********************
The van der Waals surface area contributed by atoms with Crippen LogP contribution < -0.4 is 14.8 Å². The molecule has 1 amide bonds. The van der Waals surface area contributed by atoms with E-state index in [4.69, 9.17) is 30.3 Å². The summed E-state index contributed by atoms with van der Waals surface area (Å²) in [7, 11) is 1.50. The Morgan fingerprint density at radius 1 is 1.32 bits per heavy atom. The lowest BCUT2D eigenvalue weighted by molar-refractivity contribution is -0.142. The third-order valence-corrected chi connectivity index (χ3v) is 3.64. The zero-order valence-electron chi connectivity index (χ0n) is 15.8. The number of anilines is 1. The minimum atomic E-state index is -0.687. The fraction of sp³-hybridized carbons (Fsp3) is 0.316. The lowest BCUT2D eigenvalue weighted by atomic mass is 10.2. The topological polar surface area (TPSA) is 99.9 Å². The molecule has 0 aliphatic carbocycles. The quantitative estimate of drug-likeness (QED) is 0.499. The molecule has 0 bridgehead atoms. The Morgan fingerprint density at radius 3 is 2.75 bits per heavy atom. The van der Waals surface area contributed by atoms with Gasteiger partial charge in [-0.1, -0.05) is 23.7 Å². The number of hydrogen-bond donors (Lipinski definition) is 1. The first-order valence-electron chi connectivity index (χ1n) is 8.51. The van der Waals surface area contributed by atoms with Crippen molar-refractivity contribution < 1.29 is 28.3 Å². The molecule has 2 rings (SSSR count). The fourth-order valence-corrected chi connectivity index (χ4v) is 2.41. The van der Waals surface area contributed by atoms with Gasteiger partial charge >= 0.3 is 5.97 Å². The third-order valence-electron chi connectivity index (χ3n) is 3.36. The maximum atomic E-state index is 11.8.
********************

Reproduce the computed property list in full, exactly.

The van der Waals surface area contributed by atoms with Crippen LogP contribution < -0.4 is 14.8 Å². The molecule has 1 amide bonds. The van der Waals surface area contributed by atoms with E-state index in [4.69, 9.17) is 30.3 Å². The summed E-state index contributed by atoms with van der Waals surface area (Å²) in [7, 11) is 1.50. The Morgan fingerprint density at radius 1 is 1.32 bits per heavy atom. The lowest BCUT2D eigenvalue weighted by molar-refractivity contribution is -0.142. The third-order valence-corrected chi connectivity index (χ3v) is 3.64. The zero-order valence-electron chi connectivity index (χ0n) is 15.8. The number of anilines is 1. The minimum atomic E-state index is -0.687. The fraction of sp³-hybridized carbons (Fsp3) is 0.316. The lowest BCUT2D eigenvalue weighted by atomic mass is 10.2. The topological polar surface area (TPSA) is 99.9 Å². The molecule has 0 aliphatic carbocycles. The quantitative estimate of drug-likeness (QED) is 0.499. The molecule has 0 bridgehead atoms. The Morgan fingerprint density at radius 3 is 2.75 bits per heavy atom. The van der Waals surface area contributed by atoms with Gasteiger partial charge in [-0.1, -0.05) is 23.7 Å². The number of hydrogen-bond donors (Lipinski definition) is 1. The first-order valence-electron chi connectivity index (χ1n) is 8.51. The van der Waals surface area contributed by atoms with Crippen molar-refractivity contribution < 1.29 is 28.3 Å². The molecule has 2 rings (SSSR count). The fourth-order valence-corrected chi connectivity index (χ4v) is 2.41. The van der Waals surface area contributed by atoms with Gasteiger partial charge >= 0.3 is 5.97 Å². The third-order valence-electron chi connectivity index (χ3n) is 3.36. The maximum atomic E-state index is 11.8.